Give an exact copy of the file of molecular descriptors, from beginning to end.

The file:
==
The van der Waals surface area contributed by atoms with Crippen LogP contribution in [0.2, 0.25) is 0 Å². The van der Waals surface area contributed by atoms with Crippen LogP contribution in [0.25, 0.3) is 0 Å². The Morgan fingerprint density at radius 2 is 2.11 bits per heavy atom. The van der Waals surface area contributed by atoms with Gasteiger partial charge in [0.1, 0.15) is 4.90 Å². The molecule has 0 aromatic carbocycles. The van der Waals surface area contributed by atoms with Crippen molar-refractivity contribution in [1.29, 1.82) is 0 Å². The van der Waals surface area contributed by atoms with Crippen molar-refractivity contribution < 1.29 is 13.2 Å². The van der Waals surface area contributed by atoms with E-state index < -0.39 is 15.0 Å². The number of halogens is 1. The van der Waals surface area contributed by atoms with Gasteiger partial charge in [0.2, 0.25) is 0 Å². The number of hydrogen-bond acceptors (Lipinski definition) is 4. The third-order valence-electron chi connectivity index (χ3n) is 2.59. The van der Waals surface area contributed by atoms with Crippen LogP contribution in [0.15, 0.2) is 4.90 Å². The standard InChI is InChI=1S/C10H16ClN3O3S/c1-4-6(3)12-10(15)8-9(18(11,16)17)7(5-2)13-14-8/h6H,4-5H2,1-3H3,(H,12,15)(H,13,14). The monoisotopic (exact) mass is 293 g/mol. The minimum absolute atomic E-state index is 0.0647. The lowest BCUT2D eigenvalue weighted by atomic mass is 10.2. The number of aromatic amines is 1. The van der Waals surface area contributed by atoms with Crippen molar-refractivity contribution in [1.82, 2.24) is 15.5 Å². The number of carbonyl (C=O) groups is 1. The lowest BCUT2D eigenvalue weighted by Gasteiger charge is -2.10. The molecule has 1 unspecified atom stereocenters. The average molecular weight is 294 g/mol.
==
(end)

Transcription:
The van der Waals surface area contributed by atoms with Crippen LogP contribution in [0.2, 0.25) is 0 Å². The van der Waals surface area contributed by atoms with Crippen LogP contribution in [0.25, 0.3) is 0 Å². The Morgan fingerprint density at radius 2 is 2.11 bits per heavy atom. The van der Waals surface area contributed by atoms with Gasteiger partial charge in [0.1, 0.15) is 4.90 Å². The molecule has 0 aromatic carbocycles. The van der Waals surface area contributed by atoms with Crippen molar-refractivity contribution in [1.29, 1.82) is 0 Å². The van der Waals surface area contributed by atoms with Crippen molar-refractivity contribution < 1.29 is 13.2 Å². The van der Waals surface area contributed by atoms with E-state index < -0.39 is 15.0 Å². The number of halogens is 1. The van der Waals surface area contributed by atoms with Gasteiger partial charge in [0.2, 0.25) is 0 Å². The number of hydrogen-bond acceptors (Lipinski definition) is 4. The third-order valence-electron chi connectivity index (χ3n) is 2.59. The van der Waals surface area contributed by atoms with Crippen LogP contribution in [0.15, 0.2) is 4.90 Å². The standard InChI is InChI=1S/C10H16ClN3O3S/c1-4-6(3)12-10(15)8-9(18(11,16)17)7(5-2)13-14-8/h6H,4-5H2,1-3H3,(H,12,15)(H,13,14). The monoisotopic (exact) mass is 293 g/mol. The minimum absolute atomic E-state index is 0.0647. The lowest BCUT2D eigenvalue weighted by atomic mass is 10.2. The number of aromatic amines is 1. The van der Waals surface area contributed by atoms with Crippen molar-refractivity contribution in [1.82, 2.24) is 15.5 Å². The number of carbonyl (C=O) groups is 1. The lowest BCUT2D eigenvalue weighted by Gasteiger charge is -2.10. The molecule has 1 unspecified atom stereocenters. The average molecular weight is 294 g/mol.